This is one of a series of posts on producing an Ofsted Self Evaluation Form. First of all my disclaimer:
“I have no special insight beyond that gleaned from reading the School Inspection Handbook and Subsidiary Guidance. This is not by way of a disclaimer, although maybe it should be, but it is also to invite others to add comments and suggestions to this work and help improve it for others.”
In evaluating Leadership & Management there are a number of different elements that need consideration:
- Performance Management
- Curriculum & Partnerships
- Use of Pupil Premium and Year 7 Catch-Up or Primary School Sport Funding
- Whether Pupils are Safe
Calling to Account – “So What Have You Done About It?”
This section seems to be a “calling to account” and whilst there are new elements in it, it clearly builds upon: Achievement of Student, Quality of Teaching and Behaviour & Safety. The Subsidiary Guidance and section in the School Inspection Handbook do little to raise a leader’s morale as there seems so many different elements to the judgement that you feel almost certain one will apply to the school.
In short the inspection team are testing how robust the school’s self-review and evaluation processes are and whether having identified an issue the school has done something about it. Impact not effort is the focus. It is important to cross reference this section to the other ones within the SEF and provide the most up to date impact information, as much of the data the inspection team has, prior to visiting the school, is historical.
Governance has, for the past decade or more, been seen as one of the key levers of school improvement. Sat underneath a whole array of structural changes within education in their various forms, around academies, free schools and Interim Executive Boards, is the fundamental belief that for schools to improve good governance is required. It is important to note that even if a school is deemed to “Require Improvement”, for Leadership & Management, the subsidiary guidance states that inspectors include an external review of governance as one of their recommendations.
Different inspection teams seem to take very diverse viewpoints on the role of governors, so here is what the Subsidiary Guidance states:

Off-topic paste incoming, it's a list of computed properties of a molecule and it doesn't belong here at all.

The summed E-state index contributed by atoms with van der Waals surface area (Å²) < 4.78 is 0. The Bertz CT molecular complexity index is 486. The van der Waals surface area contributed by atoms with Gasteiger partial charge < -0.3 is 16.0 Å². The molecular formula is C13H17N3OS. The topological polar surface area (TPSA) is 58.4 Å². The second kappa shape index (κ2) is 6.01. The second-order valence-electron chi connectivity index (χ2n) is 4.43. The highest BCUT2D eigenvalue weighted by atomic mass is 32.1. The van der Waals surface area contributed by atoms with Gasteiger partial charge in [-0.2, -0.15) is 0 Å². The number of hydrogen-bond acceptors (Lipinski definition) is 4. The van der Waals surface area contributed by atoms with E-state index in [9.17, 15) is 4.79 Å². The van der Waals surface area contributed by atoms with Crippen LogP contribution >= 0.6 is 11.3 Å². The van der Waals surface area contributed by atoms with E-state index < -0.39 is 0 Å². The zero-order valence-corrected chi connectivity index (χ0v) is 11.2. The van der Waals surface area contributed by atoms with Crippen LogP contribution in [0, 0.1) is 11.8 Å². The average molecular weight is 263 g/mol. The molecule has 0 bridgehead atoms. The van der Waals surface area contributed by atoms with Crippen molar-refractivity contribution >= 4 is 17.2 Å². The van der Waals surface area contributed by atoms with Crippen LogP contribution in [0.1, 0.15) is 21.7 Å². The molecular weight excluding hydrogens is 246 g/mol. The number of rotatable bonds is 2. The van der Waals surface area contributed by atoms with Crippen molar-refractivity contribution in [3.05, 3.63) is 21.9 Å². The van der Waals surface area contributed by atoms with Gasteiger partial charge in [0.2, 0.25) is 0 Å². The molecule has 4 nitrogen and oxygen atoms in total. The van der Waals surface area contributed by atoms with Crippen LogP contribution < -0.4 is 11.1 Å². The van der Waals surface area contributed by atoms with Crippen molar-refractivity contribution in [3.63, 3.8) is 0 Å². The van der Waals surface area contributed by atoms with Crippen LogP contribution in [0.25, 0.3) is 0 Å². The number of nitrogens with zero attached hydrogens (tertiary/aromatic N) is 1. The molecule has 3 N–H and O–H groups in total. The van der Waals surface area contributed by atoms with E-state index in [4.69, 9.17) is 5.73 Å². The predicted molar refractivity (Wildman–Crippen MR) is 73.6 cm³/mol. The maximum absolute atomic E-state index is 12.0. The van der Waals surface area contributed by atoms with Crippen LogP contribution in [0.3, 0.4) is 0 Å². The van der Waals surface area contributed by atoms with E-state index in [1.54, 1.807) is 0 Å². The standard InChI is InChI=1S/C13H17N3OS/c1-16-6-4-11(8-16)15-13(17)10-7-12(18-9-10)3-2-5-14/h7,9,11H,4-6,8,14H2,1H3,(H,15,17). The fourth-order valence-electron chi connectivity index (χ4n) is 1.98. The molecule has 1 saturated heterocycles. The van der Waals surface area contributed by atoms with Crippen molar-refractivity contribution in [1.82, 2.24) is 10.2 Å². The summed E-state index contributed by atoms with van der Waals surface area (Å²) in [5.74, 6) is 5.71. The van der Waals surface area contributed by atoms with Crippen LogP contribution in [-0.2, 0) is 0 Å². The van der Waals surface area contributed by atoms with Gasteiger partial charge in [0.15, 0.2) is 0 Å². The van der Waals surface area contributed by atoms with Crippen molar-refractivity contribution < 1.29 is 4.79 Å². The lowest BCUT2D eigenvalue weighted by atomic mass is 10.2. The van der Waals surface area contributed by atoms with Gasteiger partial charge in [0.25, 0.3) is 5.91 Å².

Three things are important to note here:
- Firstly, “governors both challenge and support the school and hold …. to account for the achievement of pupils.” It is quite clear that the other sections within the Ofsted framework are increasingly subservient to pupils’ achievement.
- Secondly, governors are not expected to be routinely involved in the day-to-day activity of the school. Operational matters are for headteachers and senior staff to lead and manage.
- Thirdly, governors need to be well informed about key aspects of the school’s work.
“How Do You Know”
This is a very simple question that any inspection team would ask a Governing Body or their representatives. There is always a place to produce a last minute panic/briefing sheet for governors. Whilst this is useful it cannot replace a secure Quality Assurance dimension within governors’ work. It is difficult for all governors to balance their own demanding work schedules with their responsibilities as governors but here are some ways that leadership teams can help governors:
Write your “Report to Governors”, often presented at termly full Governing Body Meetings, in the style of a SEF with key information about the school under the headings: Achievement, Quality of Teaching, Behaviour & Safety and Leadership & Management.
Ensure you have external moderation, possibly from a trained Ofsted Inspector, of your lesson judgements and involve governors in the process. Whilst our school adviser has moderated my lesson judgements for a number of years, then I’ve moderated the judgements of senior leaders, this year we took a slightly different approach. We invited in the school adviser to help moderate the senior leaders’ judgements as a team activity and also invited in a number of governors to quality assure the process. The governors weren’t asked to judge the quality of the lessons, they were asked whether they were satisfied with our process.
Invite governors to quality assure the school’s self-review and evaluation processes. For a number of years, our governors have received the self-review and evaluation reports from departments. This year we will invite them in to observe the key meetings in the process of generating these reports. Again the question of whether they are satisfied with our processes will be crucial in fulfilling their role. They will also have the opportunity to hear first-hand about “strengths & weaknesses”.